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numerous the invitations which you may receive, never, as a habit, accept of more than one in a fortnight, or even three weeks. By this means your health will be better; your head clearer; your feelings more in harmony with your profession; and the impression left on the minds of those who invite you, more respectful and salutary.
8. Be careful, also, that your conversation and deportment at dining parties, be exemplary and even edifying. It would be on many occasions, indeed, quite unseasonable to make at the dinner table a formal address on any point of theology or of practical religion. How far, or in what cases, the subject may be directly introduced at all, where the company is mixed, must be decided by good sense, and a knowledge of the world, under the guidance of a prevailing taste for spiritual things. I have known quite as much mischief arise, on some occasions, from an ill-judged and ill-managed introduction of this subject, as, on other occasions, from a palpable and improper neglect of it. Wisdom is profitable to direct. Humbly scek direction in each case, and you will be led, substantially, in the right way. But there are rules which a minister of the gospel, when seated with a dining party, may and ought to observe, in all cases, and which can never give the smallest offence, when the company is, as we may reasonably take for granted it always will be when he is present, a decent one. Allow me to hint at a few of them. Some of those which I shall mention, have been partly brought into view before; but I choose to present them in a group in this place.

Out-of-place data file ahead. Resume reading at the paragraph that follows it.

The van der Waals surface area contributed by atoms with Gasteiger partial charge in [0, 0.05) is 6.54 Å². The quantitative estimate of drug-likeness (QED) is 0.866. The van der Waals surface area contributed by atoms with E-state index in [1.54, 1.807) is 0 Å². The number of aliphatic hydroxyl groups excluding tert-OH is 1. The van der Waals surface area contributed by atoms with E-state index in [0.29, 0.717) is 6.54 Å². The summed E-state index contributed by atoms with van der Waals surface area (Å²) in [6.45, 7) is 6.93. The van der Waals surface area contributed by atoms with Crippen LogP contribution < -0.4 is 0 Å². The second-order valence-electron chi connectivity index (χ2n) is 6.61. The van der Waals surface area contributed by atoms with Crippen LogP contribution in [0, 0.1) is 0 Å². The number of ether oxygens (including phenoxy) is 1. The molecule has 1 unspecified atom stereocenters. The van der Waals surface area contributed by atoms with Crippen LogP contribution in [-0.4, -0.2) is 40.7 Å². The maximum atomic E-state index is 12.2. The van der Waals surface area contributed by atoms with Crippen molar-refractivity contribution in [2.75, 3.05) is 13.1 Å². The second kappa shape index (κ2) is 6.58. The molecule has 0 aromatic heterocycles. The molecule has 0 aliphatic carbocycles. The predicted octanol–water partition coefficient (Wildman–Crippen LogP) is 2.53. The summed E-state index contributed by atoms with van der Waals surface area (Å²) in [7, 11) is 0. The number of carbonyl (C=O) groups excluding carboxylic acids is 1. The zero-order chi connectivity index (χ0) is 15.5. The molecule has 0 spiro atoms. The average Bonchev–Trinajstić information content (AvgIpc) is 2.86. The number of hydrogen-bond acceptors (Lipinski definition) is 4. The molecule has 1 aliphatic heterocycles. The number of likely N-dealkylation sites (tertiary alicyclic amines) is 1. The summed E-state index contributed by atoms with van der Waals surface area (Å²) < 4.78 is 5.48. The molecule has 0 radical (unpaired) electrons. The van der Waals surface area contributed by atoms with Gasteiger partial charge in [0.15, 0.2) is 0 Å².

Never indulge, at the dining table, in loud talking
or boisterous mirth. This is, in most cases, a mark of vulgarity, or of something worse. And if it occur toward the close of dinner, it may excite a suspicion in those who have not observed your strictly temperate drinking, that you are animated by wine.
Do not allow yourself to talk much of the excellence of particular articles of food or kinds of cookery, or of the qualities of different wines. It is unworthy of a minister of the gospel to manifest, or to feel, a disposition to attend to matters of this kind. Do not even praise, in a pointed or conspicuous way, any article before you on the table. Give no occasion to any one to remark, as has often been sarcastically done, that “the parson is very fond of good eating and drinking.” If you enjoy an article of food or drink, do it pretty much in silence; or if a strong commendation of what you are eating, be pointedly addressed to you by another, assent to it moderately, if you can consistently with candour; but not with that warmth and repetition which evince particular engagement of mind.
While you forbear to converse in a style which savours of the epicure and the wine-bibber, be careful to embrace every opportunity to throw out good sentiments and pious hints. If you see no favourable opening to speak directly on the most precious of all subjects, there are many others, which you may introduce to all companies, without offence, and with much utility. Such, for example, as literature, education, new books, humane and benevolent institutions, plans of usefulness, striking anecdotes, adapted to impress good and seasonable sentiments, in short, any thing which may tend to benefit those around you,
and to show that your own mind is running on something better than mere animal indulgence.
Do not harangue at dinner tables. It is unpleasant to hear a minister of the gospel, especially a young one, address those around a convivial board, in a preaching, authoritative manner. It is unsuitable to a festive occasion, and revolting to delicate minds. Converse in a low, modest, respectful tone, with those who are seated near you, and seldom elevate your voice so as to be heard by the whole company, unless you are questioned, or otherwise addressed, by some one at a remote end of the table; and, even then, let your manner be studiously mild, unostentatious, and remote from dogmatism.